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Tsuba with Lion Dancers
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Tsuba with Lion Dancers


Description Provenance Inscription Credit
Description The lion dance is usually performed as part of the New Year's celebrations. On this tsuba, two performers dance in the lion costume, along with a third masked figure who is also part of the dance. The lion dance tradition developed in China from a belief that the dance would protect villages from evil spirits. Stylized lions such as this are known as Chinese lions (shishi) in Japan. A willow tree decorates the back and its boughs also appear in the upper portion of the front side. The tsuba is signed with a seal on the reverse.
Provenance Henry Walters, Baltimore [date and mode of acquisition unknown]; Walters Art Museum, 1931, by beqeust.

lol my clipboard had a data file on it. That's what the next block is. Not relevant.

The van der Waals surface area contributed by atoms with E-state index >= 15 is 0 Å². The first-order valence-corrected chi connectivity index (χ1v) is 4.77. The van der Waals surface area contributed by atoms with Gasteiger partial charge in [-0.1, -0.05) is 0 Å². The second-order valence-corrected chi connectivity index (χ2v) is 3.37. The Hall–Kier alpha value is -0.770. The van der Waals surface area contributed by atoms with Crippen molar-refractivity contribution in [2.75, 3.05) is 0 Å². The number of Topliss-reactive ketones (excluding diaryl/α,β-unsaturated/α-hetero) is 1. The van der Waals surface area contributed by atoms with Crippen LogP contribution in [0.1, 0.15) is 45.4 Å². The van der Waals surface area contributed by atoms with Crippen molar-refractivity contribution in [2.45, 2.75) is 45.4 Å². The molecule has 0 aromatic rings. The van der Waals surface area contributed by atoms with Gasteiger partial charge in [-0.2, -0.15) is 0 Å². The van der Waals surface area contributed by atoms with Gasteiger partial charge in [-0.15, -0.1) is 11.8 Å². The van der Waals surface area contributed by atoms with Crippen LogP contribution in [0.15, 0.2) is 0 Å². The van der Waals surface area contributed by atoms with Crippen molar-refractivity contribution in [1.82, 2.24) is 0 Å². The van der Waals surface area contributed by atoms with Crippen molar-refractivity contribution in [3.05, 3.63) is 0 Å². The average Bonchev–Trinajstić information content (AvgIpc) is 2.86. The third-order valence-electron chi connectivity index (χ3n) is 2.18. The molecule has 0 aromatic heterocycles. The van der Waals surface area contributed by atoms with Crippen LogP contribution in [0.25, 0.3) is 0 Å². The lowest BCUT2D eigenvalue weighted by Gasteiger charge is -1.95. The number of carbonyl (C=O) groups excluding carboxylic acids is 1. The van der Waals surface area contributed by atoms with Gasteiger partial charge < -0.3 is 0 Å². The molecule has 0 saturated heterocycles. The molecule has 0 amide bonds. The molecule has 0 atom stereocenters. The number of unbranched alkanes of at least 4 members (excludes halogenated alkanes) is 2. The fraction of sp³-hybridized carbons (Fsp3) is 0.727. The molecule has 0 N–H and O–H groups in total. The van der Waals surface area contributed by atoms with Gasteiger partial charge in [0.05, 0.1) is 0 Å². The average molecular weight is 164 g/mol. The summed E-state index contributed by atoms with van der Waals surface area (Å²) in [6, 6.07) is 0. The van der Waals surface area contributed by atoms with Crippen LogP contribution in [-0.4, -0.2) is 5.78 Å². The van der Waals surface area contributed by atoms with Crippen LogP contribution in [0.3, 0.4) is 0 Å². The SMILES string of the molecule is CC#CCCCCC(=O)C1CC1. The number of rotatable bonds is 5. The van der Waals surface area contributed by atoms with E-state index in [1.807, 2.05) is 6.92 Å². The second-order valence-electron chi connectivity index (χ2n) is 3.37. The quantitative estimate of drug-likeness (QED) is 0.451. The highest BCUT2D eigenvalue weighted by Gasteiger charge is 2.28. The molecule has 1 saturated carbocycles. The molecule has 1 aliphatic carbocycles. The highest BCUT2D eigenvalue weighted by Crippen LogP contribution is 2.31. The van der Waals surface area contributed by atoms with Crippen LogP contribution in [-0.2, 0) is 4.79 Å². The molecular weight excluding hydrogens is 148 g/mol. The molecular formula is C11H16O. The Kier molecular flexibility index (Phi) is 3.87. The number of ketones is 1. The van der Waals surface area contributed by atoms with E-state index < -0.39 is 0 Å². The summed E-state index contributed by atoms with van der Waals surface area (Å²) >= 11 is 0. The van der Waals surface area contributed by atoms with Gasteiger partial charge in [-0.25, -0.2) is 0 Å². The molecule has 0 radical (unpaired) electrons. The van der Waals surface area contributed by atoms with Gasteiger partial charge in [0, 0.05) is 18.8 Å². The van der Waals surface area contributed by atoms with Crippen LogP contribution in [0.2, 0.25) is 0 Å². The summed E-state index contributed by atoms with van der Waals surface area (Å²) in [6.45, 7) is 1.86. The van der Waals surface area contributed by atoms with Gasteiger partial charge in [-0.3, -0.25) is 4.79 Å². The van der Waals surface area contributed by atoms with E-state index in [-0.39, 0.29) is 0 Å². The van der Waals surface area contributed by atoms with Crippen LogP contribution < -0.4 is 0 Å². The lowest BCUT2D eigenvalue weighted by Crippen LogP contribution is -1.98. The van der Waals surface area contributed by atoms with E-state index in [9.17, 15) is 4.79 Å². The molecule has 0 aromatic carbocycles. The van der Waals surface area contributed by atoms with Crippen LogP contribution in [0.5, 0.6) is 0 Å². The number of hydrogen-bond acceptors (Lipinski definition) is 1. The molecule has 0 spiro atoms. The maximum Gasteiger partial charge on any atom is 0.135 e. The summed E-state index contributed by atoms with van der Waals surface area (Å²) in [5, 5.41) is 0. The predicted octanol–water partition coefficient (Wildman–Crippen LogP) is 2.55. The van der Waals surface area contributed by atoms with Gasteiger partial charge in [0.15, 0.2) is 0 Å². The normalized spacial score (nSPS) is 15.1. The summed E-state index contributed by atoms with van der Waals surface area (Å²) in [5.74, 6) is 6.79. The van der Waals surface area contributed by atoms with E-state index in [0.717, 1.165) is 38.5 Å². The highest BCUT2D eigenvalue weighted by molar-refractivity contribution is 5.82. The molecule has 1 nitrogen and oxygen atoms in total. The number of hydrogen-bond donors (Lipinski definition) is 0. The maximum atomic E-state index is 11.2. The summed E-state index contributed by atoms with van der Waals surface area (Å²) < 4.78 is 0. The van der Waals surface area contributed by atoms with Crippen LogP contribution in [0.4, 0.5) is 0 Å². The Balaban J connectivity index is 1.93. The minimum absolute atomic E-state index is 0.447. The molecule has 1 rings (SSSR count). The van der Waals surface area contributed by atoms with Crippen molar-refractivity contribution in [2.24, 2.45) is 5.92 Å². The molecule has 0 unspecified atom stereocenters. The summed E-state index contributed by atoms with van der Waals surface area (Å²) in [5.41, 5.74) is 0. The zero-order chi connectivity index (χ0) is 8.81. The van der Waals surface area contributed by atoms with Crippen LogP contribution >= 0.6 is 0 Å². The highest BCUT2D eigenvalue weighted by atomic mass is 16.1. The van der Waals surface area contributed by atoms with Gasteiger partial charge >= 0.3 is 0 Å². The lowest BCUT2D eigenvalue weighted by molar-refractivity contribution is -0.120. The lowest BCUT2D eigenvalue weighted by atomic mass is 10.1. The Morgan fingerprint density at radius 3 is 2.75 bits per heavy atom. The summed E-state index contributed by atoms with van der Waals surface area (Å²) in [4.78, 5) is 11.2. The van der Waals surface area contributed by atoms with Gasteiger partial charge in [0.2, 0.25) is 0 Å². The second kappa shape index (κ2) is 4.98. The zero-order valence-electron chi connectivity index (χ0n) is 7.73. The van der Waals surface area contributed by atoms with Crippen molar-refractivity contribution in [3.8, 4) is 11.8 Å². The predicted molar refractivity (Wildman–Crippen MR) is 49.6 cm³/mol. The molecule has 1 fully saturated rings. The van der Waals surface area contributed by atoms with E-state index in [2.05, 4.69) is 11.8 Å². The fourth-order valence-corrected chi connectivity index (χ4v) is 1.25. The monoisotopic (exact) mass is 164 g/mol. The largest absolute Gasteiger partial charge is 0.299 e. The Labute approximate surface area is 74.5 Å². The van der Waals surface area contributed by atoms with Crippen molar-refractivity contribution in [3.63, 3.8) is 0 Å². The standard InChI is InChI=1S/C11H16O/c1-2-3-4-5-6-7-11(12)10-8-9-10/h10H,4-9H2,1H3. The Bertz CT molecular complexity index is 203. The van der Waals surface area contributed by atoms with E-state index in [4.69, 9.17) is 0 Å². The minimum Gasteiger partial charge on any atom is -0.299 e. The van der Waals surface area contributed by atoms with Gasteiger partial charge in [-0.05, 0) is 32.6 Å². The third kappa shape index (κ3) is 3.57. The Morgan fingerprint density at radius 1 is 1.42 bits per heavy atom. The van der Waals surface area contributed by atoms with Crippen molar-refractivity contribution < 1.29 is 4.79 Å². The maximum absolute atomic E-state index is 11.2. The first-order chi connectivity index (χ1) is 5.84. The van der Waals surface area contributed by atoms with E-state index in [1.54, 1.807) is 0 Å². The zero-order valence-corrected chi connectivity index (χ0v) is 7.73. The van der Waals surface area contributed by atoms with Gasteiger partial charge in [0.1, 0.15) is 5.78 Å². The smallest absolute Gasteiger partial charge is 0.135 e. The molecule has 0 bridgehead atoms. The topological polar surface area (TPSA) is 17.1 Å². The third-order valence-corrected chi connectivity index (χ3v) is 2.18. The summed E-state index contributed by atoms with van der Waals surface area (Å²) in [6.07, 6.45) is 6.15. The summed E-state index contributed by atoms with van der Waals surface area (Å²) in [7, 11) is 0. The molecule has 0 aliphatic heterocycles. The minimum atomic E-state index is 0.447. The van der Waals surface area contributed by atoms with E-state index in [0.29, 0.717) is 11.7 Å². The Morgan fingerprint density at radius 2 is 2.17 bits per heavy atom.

Inscriptions [Seal] 昆寿; [Translation] Konju
Credit Acquired by Henry Walters

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Period
1815 (late Edo)
Medium
sentoku, shibuichi with gold, silver and copper detail
(Arms & Armor)
Accession Number
51.105
Measurements
3 1/16 x 2 3/4 x 3/16 in. (7.7 x 7.03 x 0.42 cm)
Geographies
Location Within Museum
Not On View

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